Four years ago I used my Windows laptop, two years ago my Android tablet, this year my HTC One X smartphone. I'm talking about going away on holidays and surfing, writing, managing photos, all the things you might find yourself doing on a 6 week European break. Each time I go away I get by on less and less, because of course tablets, and now phones, have become so powerful.
This year we did Spain for two weeks, Ireland for two, Greece for two. And in each country I bought a SIM card from one of the main networks with enough data to allow me a modest amount of Internet access from my phone. Foursquare checkins, Google+, Twitter, and Facebook updates, a bit of the Guardian and The Irish Times, Google Maps, some Memrise and Duolingo practice (now they both finally have Android apps).
Despite working in IT and being used to rapid advances in tech, it's only when I get away to Europe biennially that I really feel like getting down on my knees and thanking the gods of modern telecoms. I like their work. You have to have experienced the frustration of trying to get things done in a Greek resort hotel guest computer (where to surf the Web you might have to do some general Windows troubleshooting first) to appreciate the embarrassment of riches (generous data allowance as standard, ubiquitous WiFi) we all enjoy today.
Ok, all is still not well in some beach bars (in Zakynthos island, where I stay in Greece) it has to be said. At half-time in the Lions vs. Australia game recently I thought I'd give my mobile data plan a break and use an actual desktop for a while. Put in my €2, the screen came to life, oh sweet jeebus it's Windows XP or something, anyway it's IE6 and that was the end of that. The first, the very first site I visited took one look at the browser and - maybe because this was Greece - went on strike. "Oh dear, your browser is no spring chicken..." announced seek.com. I managed to hustle my €2 back but I was shaken.
But overall, things are good. For the price of a freduccino in a taverna you can usually avail of the house WiFi. You may have to strategically position yourself within line-of-sight of the house's router due to seismological considerations (in Taverna βαρδιόλα, a favourite of mine here in Lithakia, Zakynthos, the owner boasts of his earthquake-proof 60cm-thick walls). But hey - you're on holidays! Things, the Earth's crust for instance, are different here!
There is one thing, however, that I'd like to talk about that may catch you out if you bring your phone abroad. It caused me a problem in Spain, and still wasted a small amount of my time in Greece (I was on to it by then). That's the issue of APNs.
An Access Point Name (APN) is the name of a gateway between the mobile network and the net, so it's kind of important. Upon arrival in a new country, when you go to get set up with a SIM card you'll need to manually set up an APN (on my phone it's in Settings > Mobile data > Access point names) for the mobile provider you've signed up with. Without it you can make calls and get SMSes, but you won't be able to connect to the net to surf or use your apps, etc. So, clearly something you need.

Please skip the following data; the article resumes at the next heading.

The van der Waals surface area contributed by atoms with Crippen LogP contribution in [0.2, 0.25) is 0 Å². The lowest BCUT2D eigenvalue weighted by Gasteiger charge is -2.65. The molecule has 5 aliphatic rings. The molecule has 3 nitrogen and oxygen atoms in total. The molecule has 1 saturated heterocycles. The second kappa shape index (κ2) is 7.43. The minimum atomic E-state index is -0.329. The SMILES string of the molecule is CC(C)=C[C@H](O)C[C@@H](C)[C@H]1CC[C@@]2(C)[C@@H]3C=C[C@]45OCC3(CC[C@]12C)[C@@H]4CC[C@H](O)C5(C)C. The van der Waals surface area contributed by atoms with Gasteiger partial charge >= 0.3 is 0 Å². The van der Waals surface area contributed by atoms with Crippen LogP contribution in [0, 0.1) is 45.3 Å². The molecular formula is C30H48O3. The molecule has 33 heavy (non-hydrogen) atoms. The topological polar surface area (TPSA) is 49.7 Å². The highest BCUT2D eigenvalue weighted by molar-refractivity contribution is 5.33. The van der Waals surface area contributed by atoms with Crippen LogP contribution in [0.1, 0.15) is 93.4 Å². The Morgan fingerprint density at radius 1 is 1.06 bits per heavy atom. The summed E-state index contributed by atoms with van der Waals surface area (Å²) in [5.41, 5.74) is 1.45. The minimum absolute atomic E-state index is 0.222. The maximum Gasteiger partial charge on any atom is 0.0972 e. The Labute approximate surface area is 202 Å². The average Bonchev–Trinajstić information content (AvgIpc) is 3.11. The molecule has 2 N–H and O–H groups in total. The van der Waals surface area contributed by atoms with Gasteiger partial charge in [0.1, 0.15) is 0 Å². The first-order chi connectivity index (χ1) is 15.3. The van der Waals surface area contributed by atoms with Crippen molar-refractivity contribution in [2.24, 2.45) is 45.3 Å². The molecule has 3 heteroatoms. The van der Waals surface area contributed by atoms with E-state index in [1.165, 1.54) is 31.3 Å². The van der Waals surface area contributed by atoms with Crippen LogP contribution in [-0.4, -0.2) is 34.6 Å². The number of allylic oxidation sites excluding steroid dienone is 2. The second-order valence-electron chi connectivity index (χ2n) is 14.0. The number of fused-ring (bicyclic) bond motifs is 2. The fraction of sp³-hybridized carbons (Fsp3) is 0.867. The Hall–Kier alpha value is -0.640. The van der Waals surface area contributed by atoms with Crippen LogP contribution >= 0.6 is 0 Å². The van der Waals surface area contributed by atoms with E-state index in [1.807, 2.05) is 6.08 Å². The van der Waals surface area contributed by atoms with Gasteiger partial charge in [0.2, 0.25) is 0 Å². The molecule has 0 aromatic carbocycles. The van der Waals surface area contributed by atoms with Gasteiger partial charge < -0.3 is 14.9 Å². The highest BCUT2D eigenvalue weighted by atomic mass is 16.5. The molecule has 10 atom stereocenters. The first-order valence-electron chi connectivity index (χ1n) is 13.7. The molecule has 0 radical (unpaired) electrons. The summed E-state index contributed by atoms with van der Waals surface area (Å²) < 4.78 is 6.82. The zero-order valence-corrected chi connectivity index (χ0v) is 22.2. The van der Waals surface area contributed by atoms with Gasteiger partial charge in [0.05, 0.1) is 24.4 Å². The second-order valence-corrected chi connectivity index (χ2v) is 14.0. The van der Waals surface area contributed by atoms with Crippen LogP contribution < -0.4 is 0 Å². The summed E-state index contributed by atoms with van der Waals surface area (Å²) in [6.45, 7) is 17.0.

But you won't be surprised to find out that this information is not universally known to those whose job it is to know it. At least not to the Movistar guys in Eixample, Barcelona, who let me leave the shop mystified (them and me) as to why I couldn't get net access. In Movistar shops they have an expert's corner, el rincón del Gurú, to help the likes of me, but sadly the Eixample guru was awol that day so I was referred to their Plaça de Catalunya superstore. On entering which I learned the minimum wait for a Gurú would be 90 minutes. At that stage it would have been quicker to attain enlightenment with a good old-fashioned guru up a good old-fashioned mountain.
I didn't really mind going to the Plaça - we would have gone there anyway - but we were beginning to traipse. This ill-defined activity, usually performed with children and a long-suffering significant other, sucks the lifeblood out of holiday magic times involving as it does pointless, tentative detours and digressions to achieve some ridiculous goal. And it was ridiculous, I belatedly realised, because I am a guru: I work in IT, I know my phone, I've done this before.
I had to manually enter an APN the last time I was in Greece and set up my Android tablet to get net access. Damn it, I know what the problem is. I didn't need no stinkin' Gurú, I just needed WiFi, which I could get back at our flat. All I had to do was Google "Movistar APN" and I'd get the 4 or 5 data (the APN, its name, MCC, MNC...) I needed. Which I did, whereupon I was connected.
In Ireland two weeks later the guy in Meteor did this for us as part of the set-up, but in Greece two weeks after that, dealing with Cosmote, we lost a little more time due to the APN issue again. I put this down mainly to the fact that our dealings with the Cosmotians were in Greek, naturally enough, which I don't speak nearly well enough to intervene in the set-up process, and I hadn't come up with strategy I now recommend: once the SIM is working in your phone, go to the nearest WiFi-enabled café and get the APN there.
Don't bother wasting your time asking them in the shop, it can only suck up more time. Time spent in a mobile phone service provider shop is called purgatory: time spent in a chic café people-watching, frappé-quaffing, and experiencing real IT satisfaction by sorting your phone out - you, yourself! - is holiday magic time.